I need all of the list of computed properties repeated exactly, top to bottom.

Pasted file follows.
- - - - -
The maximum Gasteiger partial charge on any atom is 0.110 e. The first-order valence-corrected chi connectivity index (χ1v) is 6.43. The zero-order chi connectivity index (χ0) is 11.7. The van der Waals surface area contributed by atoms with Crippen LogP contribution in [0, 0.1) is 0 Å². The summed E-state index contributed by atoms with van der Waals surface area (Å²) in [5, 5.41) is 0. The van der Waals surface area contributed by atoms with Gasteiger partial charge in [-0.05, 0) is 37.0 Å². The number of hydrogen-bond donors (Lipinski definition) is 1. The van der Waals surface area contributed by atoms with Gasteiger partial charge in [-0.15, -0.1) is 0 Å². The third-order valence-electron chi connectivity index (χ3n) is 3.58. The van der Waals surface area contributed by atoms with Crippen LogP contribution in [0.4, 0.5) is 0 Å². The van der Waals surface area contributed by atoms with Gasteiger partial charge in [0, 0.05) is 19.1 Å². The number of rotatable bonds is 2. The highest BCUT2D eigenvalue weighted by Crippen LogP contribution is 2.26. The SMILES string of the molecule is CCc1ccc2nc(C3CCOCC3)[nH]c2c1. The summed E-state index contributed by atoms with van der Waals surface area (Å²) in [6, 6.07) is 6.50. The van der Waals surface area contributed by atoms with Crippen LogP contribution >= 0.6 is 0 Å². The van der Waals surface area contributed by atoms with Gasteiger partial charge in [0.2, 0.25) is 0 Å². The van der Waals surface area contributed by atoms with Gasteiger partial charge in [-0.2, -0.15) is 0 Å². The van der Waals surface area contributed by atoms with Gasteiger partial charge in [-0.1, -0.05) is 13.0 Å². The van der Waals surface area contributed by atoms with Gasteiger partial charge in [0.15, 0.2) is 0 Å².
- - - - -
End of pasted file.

The maximum Gasteiger partial charge on any atom is 0.110 e. The first-order valence-corrected chi connectivity index (χ1v) is 6.43. The zero-order chi connectivity index (χ0) is 11.7. The van der Waals surface area contributed by atoms with Crippen LogP contribution in [0, 0.1) is 0 Å². The summed E-state index contributed by atoms with van der Waals surface area (Å²) in [5, 5.41) is 0. The van der Waals surface area contributed by atoms with Gasteiger partial charge in [-0.05, 0) is 37.0 Å². The number of hydrogen-bond donors (Lipinski definition) is 1. The van der Waals surface area contributed by atoms with Gasteiger partial charge in [-0.15, -0.1) is 0 Å². The third-order valence-electron chi connectivity index (χ3n) is 3.58. The van der Waals surface area contributed by atoms with Crippen LogP contribution in [0.4, 0.5) is 0 Å². The van der Waals surface area contributed by atoms with Gasteiger partial charge in [0, 0.05) is 19.1 Å². The number of rotatable bonds is 2. The highest BCUT2D eigenvalue weighted by Crippen LogP contribution is 2.26. The SMILES string of the molecule is CCc1ccc2nc(C3CCOCC3)[nH]c2c1. The summed E-state index contributed by atoms with van der Waals surface area (Å²) in [6, 6.07) is 6.50. The van der Waals surface area contributed by atoms with Crippen LogP contribution >= 0.6 is 0 Å². The van der Waals surface area contributed by atoms with Gasteiger partial charge in [0.2, 0.25) is 0 Å². The van der Waals surface area contributed by atoms with Gasteiger partial charge in [-0.2, -0.15) is 0 Å². The van der Waals surface area contributed by atoms with Gasteiger partial charge in [-0.1, -0.05) is 13.0 Å². The van der Waals surface area contributed by atoms with Gasteiger partial charge in [0.15, 0.2) is 0 Å².